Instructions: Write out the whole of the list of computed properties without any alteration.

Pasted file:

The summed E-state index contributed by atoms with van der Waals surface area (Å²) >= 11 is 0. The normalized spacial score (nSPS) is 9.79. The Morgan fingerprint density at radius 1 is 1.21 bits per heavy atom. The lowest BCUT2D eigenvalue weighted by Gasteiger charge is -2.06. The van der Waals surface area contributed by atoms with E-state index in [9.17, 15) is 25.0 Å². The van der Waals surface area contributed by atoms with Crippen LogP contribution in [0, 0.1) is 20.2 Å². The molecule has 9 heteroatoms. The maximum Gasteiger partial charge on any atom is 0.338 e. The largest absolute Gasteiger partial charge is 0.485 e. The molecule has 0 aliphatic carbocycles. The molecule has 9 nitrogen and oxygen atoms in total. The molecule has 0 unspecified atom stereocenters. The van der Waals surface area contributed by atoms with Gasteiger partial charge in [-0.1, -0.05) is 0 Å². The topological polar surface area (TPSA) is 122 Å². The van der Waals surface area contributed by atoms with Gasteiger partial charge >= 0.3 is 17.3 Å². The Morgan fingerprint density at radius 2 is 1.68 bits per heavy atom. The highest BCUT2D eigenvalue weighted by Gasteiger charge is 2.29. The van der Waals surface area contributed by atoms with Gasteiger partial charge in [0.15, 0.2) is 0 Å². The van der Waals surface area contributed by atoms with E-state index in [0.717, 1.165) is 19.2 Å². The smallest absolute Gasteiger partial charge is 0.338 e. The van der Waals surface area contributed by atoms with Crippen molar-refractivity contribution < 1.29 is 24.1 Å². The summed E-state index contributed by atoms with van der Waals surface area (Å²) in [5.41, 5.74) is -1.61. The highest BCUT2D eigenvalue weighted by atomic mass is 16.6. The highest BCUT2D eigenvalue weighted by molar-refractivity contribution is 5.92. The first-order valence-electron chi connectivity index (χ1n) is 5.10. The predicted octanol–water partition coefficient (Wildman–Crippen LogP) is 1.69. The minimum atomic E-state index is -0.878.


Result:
The summed E-state index contributed by atoms with van der Waals surface area (Å²) >= 11 is 0. The normalized spacial score (nSPS) is 9.79. The Morgan fingerprint density at radius 1 is 1.21 bits per heavy atom. The lowest BCUT2D eigenvalue weighted by Gasteiger charge is -2.06. The van der Waals surface area contributed by atoms with E-state index in [9.17, 15) is 25.0 Å². The van der Waals surface area contributed by atoms with Crippen LogP contribution in [0, 0.1) is 20.2 Å². The molecule has 9 heteroatoms. The maximum Gasteiger partial charge on any atom is 0.338 e. The largest absolute Gasteiger partial charge is 0.485 e. The molecule has 0 aliphatic carbocycles. The molecule has 9 nitrogen and oxygen atoms in total. The molecule has 0 unspecified atom stereocenters. The van der Waals surface area contributed by atoms with Gasteiger partial charge in [-0.1, -0.05) is 0 Å². The topological polar surface area (TPSA) is 122 Å². The van der Waals surface area contributed by atoms with Gasteiger partial charge >= 0.3 is 17.3 Å². The Morgan fingerprint density at radius 2 is 1.68 bits per heavy atom. The highest BCUT2D eigenvalue weighted by Gasteiger charge is 2.29. The van der Waals surface area contributed by atoms with Gasteiger partial charge in [0.15, 0.2) is 0 Å². The van der Waals surface area contributed by atoms with E-state index in [0.717, 1.165) is 19.2 Å². The smallest absolute Gasteiger partial charge is 0.338 e. The van der Waals surface area contributed by atoms with Crippen molar-refractivity contribution < 1.29 is 24.1 Å². The summed E-state index contributed by atoms with van der Waals surface area (Å²) in [5.41, 5.74) is -1.61. The highest BCUT2D eigenvalue weighted by atomic mass is 16.6. The highest BCUT2D eigenvalue weighted by molar-refractivity contribution is 5.92. The first-order valence-electron chi connectivity index (χ1n) is 5.10. The predicted octanol–water partition coefficient (Wildman–Crippen LogP) is 1.69. The minimum atomic E-state index is -0.878.